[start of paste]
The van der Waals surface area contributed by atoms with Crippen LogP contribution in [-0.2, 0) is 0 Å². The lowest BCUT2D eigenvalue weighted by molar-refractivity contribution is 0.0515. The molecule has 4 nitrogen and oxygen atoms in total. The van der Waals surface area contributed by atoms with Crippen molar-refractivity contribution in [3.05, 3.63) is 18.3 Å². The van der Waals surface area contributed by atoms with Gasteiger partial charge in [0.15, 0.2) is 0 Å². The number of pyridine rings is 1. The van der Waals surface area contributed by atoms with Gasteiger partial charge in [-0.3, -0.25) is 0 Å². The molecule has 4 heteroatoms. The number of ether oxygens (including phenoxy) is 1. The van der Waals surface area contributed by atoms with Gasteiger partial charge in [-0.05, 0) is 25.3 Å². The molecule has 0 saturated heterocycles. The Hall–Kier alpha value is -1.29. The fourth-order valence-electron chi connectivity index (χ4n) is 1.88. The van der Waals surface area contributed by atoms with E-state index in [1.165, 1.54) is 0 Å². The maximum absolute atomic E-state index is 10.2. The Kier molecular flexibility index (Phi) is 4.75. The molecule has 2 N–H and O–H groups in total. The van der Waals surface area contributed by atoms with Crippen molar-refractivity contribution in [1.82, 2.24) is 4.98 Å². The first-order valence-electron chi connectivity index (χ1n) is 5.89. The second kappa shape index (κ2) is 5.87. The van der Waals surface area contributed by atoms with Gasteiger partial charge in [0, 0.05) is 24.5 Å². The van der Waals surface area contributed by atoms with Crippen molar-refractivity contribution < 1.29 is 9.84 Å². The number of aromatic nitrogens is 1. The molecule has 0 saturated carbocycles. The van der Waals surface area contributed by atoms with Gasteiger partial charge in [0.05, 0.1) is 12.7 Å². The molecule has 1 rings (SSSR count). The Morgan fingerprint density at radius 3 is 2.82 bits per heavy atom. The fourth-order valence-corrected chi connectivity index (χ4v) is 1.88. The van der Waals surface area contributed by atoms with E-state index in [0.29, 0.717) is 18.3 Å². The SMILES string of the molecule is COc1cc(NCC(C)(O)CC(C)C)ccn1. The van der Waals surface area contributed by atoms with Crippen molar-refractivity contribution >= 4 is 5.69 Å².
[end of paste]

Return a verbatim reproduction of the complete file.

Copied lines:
The van der Waals surface area contributed by atoms with Crippen LogP contribution in [-0.2, 0) is 0 Å². The lowest BCUT2D eigenvalue weighted by molar-refractivity contribution is 0.0515. The molecule has 4 nitrogen and oxygen atoms in total. The van der Waals surface area contributed by atoms with Crippen molar-refractivity contribution in [3.05, 3.63) is 18.3 Å². The van der Waals surface area contributed by atoms with Gasteiger partial charge in [0.15, 0.2) is 0 Å². The number of pyridine rings is 1. The van der Waals surface area contributed by atoms with Gasteiger partial charge in [-0.3, -0.25) is 0 Å². The molecule has 4 heteroatoms. The number of ether oxygens (including phenoxy) is 1. The van der Waals surface area contributed by atoms with Gasteiger partial charge in [-0.05, 0) is 25.3 Å². The molecule has 0 saturated heterocycles. The Hall–Kier alpha value is -1.29. The fourth-order valence-electron chi connectivity index (χ4n) is 1.88. The van der Waals surface area contributed by atoms with E-state index in [1.165, 1.54) is 0 Å². The maximum absolute atomic E-state index is 10.2. The Kier molecular flexibility index (Phi) is 4.75. The molecule has 2 N–H and O–H groups in total. The van der Waals surface area contributed by atoms with Crippen molar-refractivity contribution in [1.82, 2.24) is 4.98 Å². The first-order valence-electron chi connectivity index (χ1n) is 5.89. The second kappa shape index (κ2) is 5.87. The van der Waals surface area contributed by atoms with Gasteiger partial charge in [0, 0.05) is 24.5 Å². The van der Waals surface area contributed by atoms with Crippen molar-refractivity contribution < 1.29 is 9.84 Å². The number of aromatic nitrogens is 1. The molecule has 0 saturated carbocycles. The van der Waals surface area contributed by atoms with Gasteiger partial charge in [0.05, 0.1) is 12.7 Å². The molecule has 1 rings (SSSR count). The Morgan fingerprint density at radius 3 is 2.82 bits per heavy atom. The fourth-order valence-corrected chi connectivity index (χ4v) is 1.88. The van der Waals surface area contributed by atoms with E-state index in [0.29, 0.717) is 18.3 Å². The SMILES string of the molecule is COc1cc(NCC(C)(O)CC(C)C)ccn1. The van der Waals surface area contributed by atoms with Crippen molar-refractivity contribution >= 4 is 5.69 Å².